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Rumsey v. Guthrie Medical Group, P.C.

United States District Court, M.D. Pennsylvania

September 26, 2019

RICHARD RUMSEY, Plaintiff,
v.
GUTHRIE MEDICAL GROUP, P.C., by and through its officers, agents and/or employees, and ROBERT PACKER HOSPITAL, by and through its officers, agents and/or employees, Defendants.

          MEMORANDUM OPINION

          Matthew W. Brann United States District Judge

         Plaintiff Richard Rumsey brings this medical malpractice action against the defendant medical entities, whom I will collectively refer to as “Guthrie.” Rumsey alleges that Guthrie was negligent in failing to test or treat him for a MRSA infection that escalated following an elective procedure.

         In discovery, Rumsey has sought information pertaining to Guthrie’s infection-prevention procedures. Guthrie in turn objects to three discovery requests and previously instructed a witness-Andrew Klee, an infection-prevention specialist for Guthrie-not to answer questions at his deposition pertaining to the same, asserting that these are protected by the patient safety work product privilege.

         The patient safety work product privilege is intended to promote candor in patient safety evaluations from clinicians who may otherwise mince their words out of fear of malpractice litigation.[1] The hope is that enabling blunt criticism will help to stem the staggering number of deaths from preventable medical errors each year- which at least one study estimated was the third-leading cause of death in the United States.[2] All fifty states, the District of Columbia, and the federal government have enacted some form of this privilege.[3] Of those, Guthrie claims privilege under the federal Patient Safety and Quality Improvement Act[4] (PSQIA) and the Pennsylvania Medical Care Availability and Reduction of Error Act[5] (the “MCARE Act”), the latter applicable here through Federal Rule of Evidence 501.

         The PSQIA creates a framework through which medical care providers may engage in privileged peer review of their patient safety practices. First, the provider develops a process for collecting, managing, and analyzing patient safety data; this process is called the “patient safety evaluation system.” The provider then discloses that data to a certified third-party patient safety organization. Ultimately, privilege attaches to the underlying patient safety work product that is prepared for the purpose of disclosing to a patient safety organization as part of a patient safety evaluation system. The MCARE Act provides a similar structure.[6]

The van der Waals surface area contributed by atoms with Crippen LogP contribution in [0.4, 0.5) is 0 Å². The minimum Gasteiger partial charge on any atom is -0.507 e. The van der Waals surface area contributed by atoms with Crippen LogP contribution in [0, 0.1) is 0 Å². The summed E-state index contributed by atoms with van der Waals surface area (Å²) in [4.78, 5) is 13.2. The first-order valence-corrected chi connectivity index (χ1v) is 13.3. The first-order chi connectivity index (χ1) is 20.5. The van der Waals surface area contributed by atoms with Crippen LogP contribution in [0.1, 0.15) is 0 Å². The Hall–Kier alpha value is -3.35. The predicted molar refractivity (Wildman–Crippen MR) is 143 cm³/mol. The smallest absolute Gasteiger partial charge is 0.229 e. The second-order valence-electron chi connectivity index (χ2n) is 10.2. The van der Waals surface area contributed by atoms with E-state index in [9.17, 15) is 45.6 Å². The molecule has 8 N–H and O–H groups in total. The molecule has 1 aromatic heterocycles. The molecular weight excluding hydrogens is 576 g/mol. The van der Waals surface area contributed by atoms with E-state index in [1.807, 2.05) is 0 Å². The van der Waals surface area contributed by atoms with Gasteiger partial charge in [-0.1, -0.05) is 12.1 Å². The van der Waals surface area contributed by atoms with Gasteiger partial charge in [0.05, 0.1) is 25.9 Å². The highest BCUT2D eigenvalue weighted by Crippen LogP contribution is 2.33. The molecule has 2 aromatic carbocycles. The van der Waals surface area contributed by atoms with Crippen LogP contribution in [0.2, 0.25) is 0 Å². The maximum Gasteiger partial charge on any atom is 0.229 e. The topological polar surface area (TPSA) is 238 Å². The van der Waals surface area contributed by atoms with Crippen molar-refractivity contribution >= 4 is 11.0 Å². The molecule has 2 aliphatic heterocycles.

With that overview in mind, I first look to the language of the statutes.[7] The PSQIA defines “patient safety work product” as:[8]

Any data, reports, records, memoranda, analyses (such as root cause analyses), or written or oral statements-
(i) which-
(I) are assembled or developed by a provider for reporting to a patient safety organization and are reported to a patient safety organization; or
(II) are developed by a patient safety organization for the conduct of patient safety activities;
and which could result in improved patient safety, health care quality, or health care outcomes; or
(ii) which identify or constitute the deliberations or analysis of, or identify the fact of reporting pursuant to, a patient safety evaluation system.

         The PSQIA goes on to clarify:[9]

(ii) Information described in subparagraph (A) does not include information that is collected, maintained, or developed separately, or exists separately, from a patient safety evaluation system. Such separate information or a copy thereof reported to a patient safety organization shall not by reason of its reporting be considered patient safety work product.

         Essentially, documents generated by the evaluation process are protected, but such information does not become privileged merely by virtue of having been reported. “[T]he critical inquiry is the purpose of creating the information, and the information will only be considered patient safety work product if it is ...


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